Friday, July 24, 2009

Injury et al.

Okay so after 2 weeks of fairly successful racing my injury eventually overcame me. I was improving with every run from Thursday to Sunday night. Sunday night's run I was actually okay and almost pain free with my quad and groin a lot better. I took Monday off and didn't run till Tuesday evening with the hope that I would be totally pain free. How wrong could I be? I was in complete agony far worse than anything yet. When I eventually got in to see the physio I found out I had a grade two muscle strain/tear on my adductor magnus.

I've gotten onto my stationary bike and doing an hour a day- will be up to 90 or so minutes next week and just been given the go-ahead to start running and got 5 minutes done today.

The message that comes though is this. When you've got a niggle- stop running. Even if the niggle is getting better in itself the net effect may be negative as your body is a set of links and chains and you'll be overcompensating elsewhere. The quad was due to my right ankle injury and the groin due to the quad.

In the long-term though it will possibly be helpful as I now have a variety of exercises designed to correct my biomechanical problems and hopefully solve the issue long term and make me a stronger runner so maybe there's a silver lining!

Part 2 of "Transition" out tomorrow!

Thursday, July 23, 2009

Making the Transition Part 1

So - you've taken up this running lark. You're running a few times a week and you're realising that actually you're not half bad at it! For a bloke you're probably running something around 45 minutes for 10k and for a lady maybe just under 50 minutes (times set for individuals 18-40 in good health generally). You've joined a running club and done a few race. There's a lot at your level and a fair stream of guys up to the local "club elite" who run 36-40 minutes for 10k and usually finish in the top 10 at the local races.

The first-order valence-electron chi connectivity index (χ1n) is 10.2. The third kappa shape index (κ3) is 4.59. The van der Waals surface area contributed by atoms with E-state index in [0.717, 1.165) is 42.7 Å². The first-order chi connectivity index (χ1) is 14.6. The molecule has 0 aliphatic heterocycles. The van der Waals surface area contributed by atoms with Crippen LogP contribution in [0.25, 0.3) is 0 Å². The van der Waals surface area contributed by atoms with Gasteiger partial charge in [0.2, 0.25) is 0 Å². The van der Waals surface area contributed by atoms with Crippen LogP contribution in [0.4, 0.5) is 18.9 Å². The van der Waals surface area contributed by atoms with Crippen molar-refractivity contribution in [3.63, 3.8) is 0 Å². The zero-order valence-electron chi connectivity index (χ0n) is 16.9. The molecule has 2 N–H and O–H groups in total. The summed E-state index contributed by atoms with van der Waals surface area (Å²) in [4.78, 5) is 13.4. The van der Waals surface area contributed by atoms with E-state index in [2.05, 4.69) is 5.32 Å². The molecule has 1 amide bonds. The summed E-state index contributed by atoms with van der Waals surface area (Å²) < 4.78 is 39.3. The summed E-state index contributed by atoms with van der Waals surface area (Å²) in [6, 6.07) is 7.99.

The aim of this series is to explain to the average club runner how to take the steps to not only be running the same sort of times as those "club elite" but to do so in a way that you will be able to out-race a runner of similar ability. More importantly- you'll have a foundation that could seriously take you down to being a sub 35 10k guy. The difference you'll have is that not only will you be running at the level of the 36-40 minute 10k guys - you'll do it in less time and with much more upside.

Step 1: Run more often. Run slower. Run shorter.

The first part is fairly self explanatory as to how it helps but the other two may well be counter-intuitive. The first step in becoming a serious runner is to run more frequently. Ideally you want to look at building up from a few runs a week to running every day but there is nothing wrong with doing this over the course of a fair few months. Most progress to it naturally when they realise they want to get better or more likely start training for a marathon and hit a serious training plan for the first time. Ideally you want to be running at least once a day, 6 days a week, and more likely in the long-run then you want to be hitting two runs a day. For right now in making that first step into being a sub 40 10k guy then just running once a day is likely to be more than enough.

The second part is controversial. Most would assume that if you want to run faster you need to run every run faster. This is dead wrong. One of your first steps has to be slowing down your runs so that you can get an awful lot more time on your feet and more importantly make it a very positive experience. Whilst we can all go out and slog our bodies and actually find it quite enjoyable it's still a tough experience. Maybe tomorrow you'll have a bad day at work or the weather won't be as nice- still fancy going out and working hard? By making it slower you help yourself enjoy the run much more and it becomes a really positive part of your day.